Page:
Geography of North Korea
Where is the country of North Korea located on world map? According to COUNTRYAAH.COM, North Korea is an independent nation located in Eastern Asia. The independence day of North Korea is celebrated on September 9th, and is known as ‘Liberation Day’. This marks the day in 1945 when North Korea declared its independence from Japan. The formal name of the country is ‘Democratic People’s Republic of Korea’, and the symbols associated with it are the Flag, Coat of Arms, and National Anthem. The Flag of North Korea consists of three equal horizontal stripes – blue on the top, red in the middle, and blue again on the bottom. At the centre of this flag is a white circle containing a red star with five points. The Coat of Arms displays a red star surrounded by a wreath made up of sheaves of rice and a ribbon bearing the words ‘Socialism & Independence’. Finally, the national anthem is called ‘Aegukka’, which translates to ‘The Patriotic Song’. See historyaah for North Korea history.
On February 16, 1948, the establishment of the Democratic People’s Republic of Korea was proclaimed in Pyongyang. The leader of the Korean Workers’ Party (KAP), Kim Il Sung was inaugurated as the country’s first prime minister.
The story up to independence
The Korean people are a united nation with a language and with an ancient and rich culture. The first ancient state of Korea was founded already in the period 800-700 before our time. Around the 7th century AD, the kingdom of Koguryo existed in the area of present-day North Korea. It had a special way of dealing with foreign enemies. It avoided direct confrontations, but had a formidable military force inside the cities. Since the Second World War, North Korea’s policy towards the outside world has had many similarities to this classic Korean policy. The country has been committed to building a tremendous military force, and remained neutral despite the border with China in the Soviet-Chinese conflict in the 60s and 70s.
At the beginning of the 10th century, the various Korean feudal states were united into a mighty and centralized state that, for 500 years, managed to fight back all foreign occupation attempts before becoming a Chinese-sounding one. Towards the end of the 19th century, Korea became the subject of the imperialist powers’ hunt for colonial territories. Back then, for 250 years, the formerly highly developed Korea had been a Chinese obedient in economic and cultural decay and characterized by total isolation from the outside world.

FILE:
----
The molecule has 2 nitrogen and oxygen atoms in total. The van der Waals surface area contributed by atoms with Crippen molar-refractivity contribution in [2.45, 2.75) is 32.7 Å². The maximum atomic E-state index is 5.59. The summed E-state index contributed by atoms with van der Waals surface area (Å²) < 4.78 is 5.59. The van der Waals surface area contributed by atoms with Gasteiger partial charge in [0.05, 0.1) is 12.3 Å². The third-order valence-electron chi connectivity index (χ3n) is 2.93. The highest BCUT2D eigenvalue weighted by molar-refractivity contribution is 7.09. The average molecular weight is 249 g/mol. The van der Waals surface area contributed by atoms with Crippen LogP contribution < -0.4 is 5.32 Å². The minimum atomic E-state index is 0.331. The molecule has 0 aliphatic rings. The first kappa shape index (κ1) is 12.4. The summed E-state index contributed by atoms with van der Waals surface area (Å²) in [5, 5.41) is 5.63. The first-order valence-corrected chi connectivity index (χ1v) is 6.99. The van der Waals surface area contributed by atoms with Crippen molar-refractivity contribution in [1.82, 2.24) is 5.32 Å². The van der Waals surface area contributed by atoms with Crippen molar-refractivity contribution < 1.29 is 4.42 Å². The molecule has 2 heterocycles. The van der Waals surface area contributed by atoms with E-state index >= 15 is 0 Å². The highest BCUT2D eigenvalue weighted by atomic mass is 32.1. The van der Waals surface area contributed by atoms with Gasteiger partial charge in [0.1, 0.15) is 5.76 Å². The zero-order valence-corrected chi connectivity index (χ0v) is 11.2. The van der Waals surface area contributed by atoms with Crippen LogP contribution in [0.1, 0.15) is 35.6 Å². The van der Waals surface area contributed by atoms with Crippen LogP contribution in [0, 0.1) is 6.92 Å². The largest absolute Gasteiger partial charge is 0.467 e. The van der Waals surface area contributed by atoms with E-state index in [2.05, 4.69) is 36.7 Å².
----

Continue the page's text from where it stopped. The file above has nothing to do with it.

In competition with the United States, France and Zar-Russia, Japan won the victory. In 1904, Korea was made a Japanese Protectorate, and in 1910 it was formally incorporated into the Japanese Empire. The Korean feudal upper class also this time willingly sold itself to the foreign dominion, and Korea became the raw material supplier and market for expanding Japanese imperialism.
All attempts at national uprising and movements were brutally turned down. The peasants were depleted and largely deprived of their land. The domestic craft was ruined. All national Korean traditions were suppressed. The Japanese language became the only language of teaching and management.
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In the 1920s, Korea underwent some industrialization. The Japanese set up textile and chemical companies as well as hydropower plants. The working class, which as late as 1914 numbered only 14,000 workers, reached over 1 million. Marxism gained a strong foothold – both in exile environments and inland – but the first Communist Party, formed in 1925, was dissolved 3 years later by the Comintern due to extreme factional war and Japanese infiltration.
The guerrilla movement built up from 1930 – largely under the leadership of Marxists and Communists – became more important. In 1934, a number of the most important guerrilla groups joined the Korean Revolutionary Army, which for ten years waged active guerrilla war against the Japanese and became a decisive support for the Soviet Red Army when it moved into Korea to defeat the Japanese troops in August 1945..
The allies, during and immediately after World War II – at meetings in Cairo in 1943, Yalta and Moscow in 1945 – agreed that after the war Korea should be rebuilt as an independent nation, that the Soviet and North American occupation of the area north and south of the 38th latitude should be temporary (the United States occupied South Korea in September 1945) and the parties should work together for a democratic joint government for the whole of Korea.